The National Directorate of Security (NDS), Afghanistan’s premier intelligence agency that co-operates closely with the CIA (and, incidentally, with Indian intelligence as well), now controls Mr Hekmatyar’s Hezb-e-Islami, say many informed Afghans. Making the linkages clearer, Assadullah Khalid, the NDS chief, has claimed credit for five of the recent “popular uprisings” in which local people drove out the Taliban. It seems evident that the Hezb-e-Islami has struck a bargain with the NDS, gaining the space and CIA-Pentagon resources to establish control over Mr Hekmatyar’s traditional domain: the eastern provinces of Nangarhar, Ghazni, Nooristan, Laghman, Badghis and Logar. While Mr Hekmatyar is nobody’s favourite friend, handing him the areas around Kabul would create a buffer against the Taliban, preventing that group from becoming strong enough to sweep into the capital like it did in 1996.
This project to weaken the Taliban is also evident in the emergence of a new militia, the Arbakai, that is challenging the Taliban around Kunduz, in northern Afghanistan. It is hardly a coincidence that this is Mr Hekmatyar’s home province. The Arbakai, most locals around Kunduz agree, obtains arms and funding from the US forces.
If fragmenting control of Afghanistan is the new US game plan, what could the post-2014 landscape look like in that country? Mullah Omar’s Quetta Shoora cannot be blocked from establishing control over southern Afghanistan: the provinces of Kandahar, Helmand, Zabul, Farah, Nimroz and Uruzgan. Meanwhile, the Afghan grapevine is abuzz with the news that Mr Karzai has struck a deal with the Haqqani network, ceded the three eastern border provinces of Khost, Paktia and Paktika, in exchange for a Haqqani undertaking to co-exist with Kabul (The genesis of this deal, masterminded by the Pakistan Army, was described in Broadsword, August 21, 2012, “General Kayani’s dilemma”).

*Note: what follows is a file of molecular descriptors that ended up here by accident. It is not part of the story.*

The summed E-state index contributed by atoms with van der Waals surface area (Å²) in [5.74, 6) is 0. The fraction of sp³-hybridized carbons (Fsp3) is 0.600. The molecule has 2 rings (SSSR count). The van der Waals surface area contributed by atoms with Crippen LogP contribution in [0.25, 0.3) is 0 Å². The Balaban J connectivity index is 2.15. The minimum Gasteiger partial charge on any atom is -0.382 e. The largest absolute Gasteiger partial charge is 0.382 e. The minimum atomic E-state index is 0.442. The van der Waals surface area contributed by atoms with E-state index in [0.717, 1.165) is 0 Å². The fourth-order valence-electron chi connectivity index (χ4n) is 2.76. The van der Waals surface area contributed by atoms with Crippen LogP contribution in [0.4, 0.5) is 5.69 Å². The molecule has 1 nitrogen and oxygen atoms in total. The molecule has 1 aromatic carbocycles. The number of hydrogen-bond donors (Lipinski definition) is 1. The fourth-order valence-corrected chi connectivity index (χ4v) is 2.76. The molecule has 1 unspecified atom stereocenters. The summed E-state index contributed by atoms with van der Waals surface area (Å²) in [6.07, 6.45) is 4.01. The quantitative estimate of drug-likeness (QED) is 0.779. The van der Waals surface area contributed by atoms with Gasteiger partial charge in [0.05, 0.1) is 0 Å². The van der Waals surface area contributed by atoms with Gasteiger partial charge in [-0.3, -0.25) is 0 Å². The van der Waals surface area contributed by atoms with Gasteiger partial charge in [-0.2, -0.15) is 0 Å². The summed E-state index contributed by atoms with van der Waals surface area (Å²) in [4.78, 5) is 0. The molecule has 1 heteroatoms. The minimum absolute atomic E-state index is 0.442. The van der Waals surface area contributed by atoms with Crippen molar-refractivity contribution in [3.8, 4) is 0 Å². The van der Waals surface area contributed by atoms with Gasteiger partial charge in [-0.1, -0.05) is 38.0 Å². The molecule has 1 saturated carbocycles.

Simultaneously, a pro-Karzai, pro-US, Mr Hekmatyar-controlled militia would establish control over the eastern provinces of Nangarhar, Logar, Ghazni, Wardak, Parwan, Kapisa, Laghman and Kunar; and selected areas in the north around Kunduz. The rest of Afghanistan would be controlled by former Northern Alliance leaders, acting in concert or individually. At the centre of this web would be Hamid Karzai, in Kabul, balancing power and playing one off against the other.
For all those (like this columnist) who have argued for recreating in Afghanistan its historically federalised structure, such an arrangement would seem more workable than the western daydream of a highly centralised liberal democracy, held together by a national army. But this delicately balanced house of cards would have many jokers — none more dangerous then Gulbuddin Hekmatyar. In recent Afghan history nobody, with the possible exception of Uzbek warlord Abdul Rashid Dostum, has stabbed more contemporaries in the back. Indian analysts reflexively regard any development that hurts the Taliban as a positive one. Mr Hekmatyar could be the exception.